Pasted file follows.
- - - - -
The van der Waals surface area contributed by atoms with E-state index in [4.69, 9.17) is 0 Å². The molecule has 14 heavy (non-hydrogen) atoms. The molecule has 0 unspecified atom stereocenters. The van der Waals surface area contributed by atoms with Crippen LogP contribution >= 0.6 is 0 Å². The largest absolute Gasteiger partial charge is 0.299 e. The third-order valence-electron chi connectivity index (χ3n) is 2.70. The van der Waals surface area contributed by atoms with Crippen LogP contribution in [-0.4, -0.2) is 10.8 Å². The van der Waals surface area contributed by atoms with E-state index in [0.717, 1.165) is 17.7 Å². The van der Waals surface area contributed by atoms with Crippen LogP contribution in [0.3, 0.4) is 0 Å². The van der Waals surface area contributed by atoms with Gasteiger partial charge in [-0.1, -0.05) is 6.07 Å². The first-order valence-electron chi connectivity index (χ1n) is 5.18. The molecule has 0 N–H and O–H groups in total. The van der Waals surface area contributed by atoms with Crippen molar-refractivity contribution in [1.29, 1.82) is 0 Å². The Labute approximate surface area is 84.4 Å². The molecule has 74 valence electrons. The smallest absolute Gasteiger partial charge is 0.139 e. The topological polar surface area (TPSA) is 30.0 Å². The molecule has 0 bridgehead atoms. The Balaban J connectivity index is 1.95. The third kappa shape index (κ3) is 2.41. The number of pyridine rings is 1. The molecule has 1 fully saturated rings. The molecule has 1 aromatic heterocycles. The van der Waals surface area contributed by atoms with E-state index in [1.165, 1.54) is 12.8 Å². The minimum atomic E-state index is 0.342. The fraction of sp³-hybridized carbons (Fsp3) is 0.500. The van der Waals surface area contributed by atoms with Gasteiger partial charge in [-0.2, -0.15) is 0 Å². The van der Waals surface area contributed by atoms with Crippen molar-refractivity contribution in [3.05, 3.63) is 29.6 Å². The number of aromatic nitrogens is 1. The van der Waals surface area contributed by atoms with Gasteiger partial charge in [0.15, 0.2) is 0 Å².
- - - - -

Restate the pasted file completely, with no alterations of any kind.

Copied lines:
The van der Waals surface area contributed by atoms with E-state index in [4.69, 9.17) is 0 Å². The molecule has 14 heavy (non-hydrogen) atoms. The molecule has 0 unspecified atom stereocenters. The van der Waals surface area contributed by atoms with Crippen LogP contribution >= 0.6 is 0 Å². The largest absolute Gasteiger partial charge is 0.299 e. The third-order valence-electron chi connectivity index (χ3n) is 2.70. The van der Waals surface area contributed by atoms with Crippen LogP contribution in [-0.4, -0.2) is 10.8 Å². The van der Waals surface area contributed by atoms with E-state index in [0.717, 1.165) is 17.7 Å². The van der Waals surface area contributed by atoms with Crippen LogP contribution in [0.3, 0.4) is 0 Å². The van der Waals surface area contributed by atoms with Gasteiger partial charge in [-0.1, -0.05) is 6.07 Å². The first-order valence-electron chi connectivity index (χ1n) is 5.18. The molecule has 0 N–H and O–H groups in total. The van der Waals surface area contributed by atoms with Crippen molar-refractivity contribution in [1.29, 1.82) is 0 Å². The Labute approximate surface area is 84.4 Å². The molecule has 74 valence electrons. The smallest absolute Gasteiger partial charge is 0.139 e. The topological polar surface area (TPSA) is 30.0 Å². The molecule has 0 bridgehead atoms. The Balaban J connectivity index is 1.95. The third kappa shape index (κ3) is 2.41. The number of pyridine rings is 1. The molecule has 1 fully saturated rings. The molecule has 1 aromatic heterocycles. The van der Waals surface area contributed by atoms with E-state index in [1.165, 1.54) is 12.8 Å². The minimum atomic E-state index is 0.342. The fraction of sp³-hybridized carbons (Fsp3) is 0.500. The van der Waals surface area contributed by atoms with Gasteiger partial charge in [-0.2, -0.15) is 0 Å². The van der Waals surface area contributed by atoms with Crippen molar-refractivity contribution in [3.05, 3.63) is 29.6 Å². The number of aromatic nitrogens is 1. The van der Waals surface area contributed by atoms with Gasteiger partial charge in [0.15, 0.2) is 0 Å².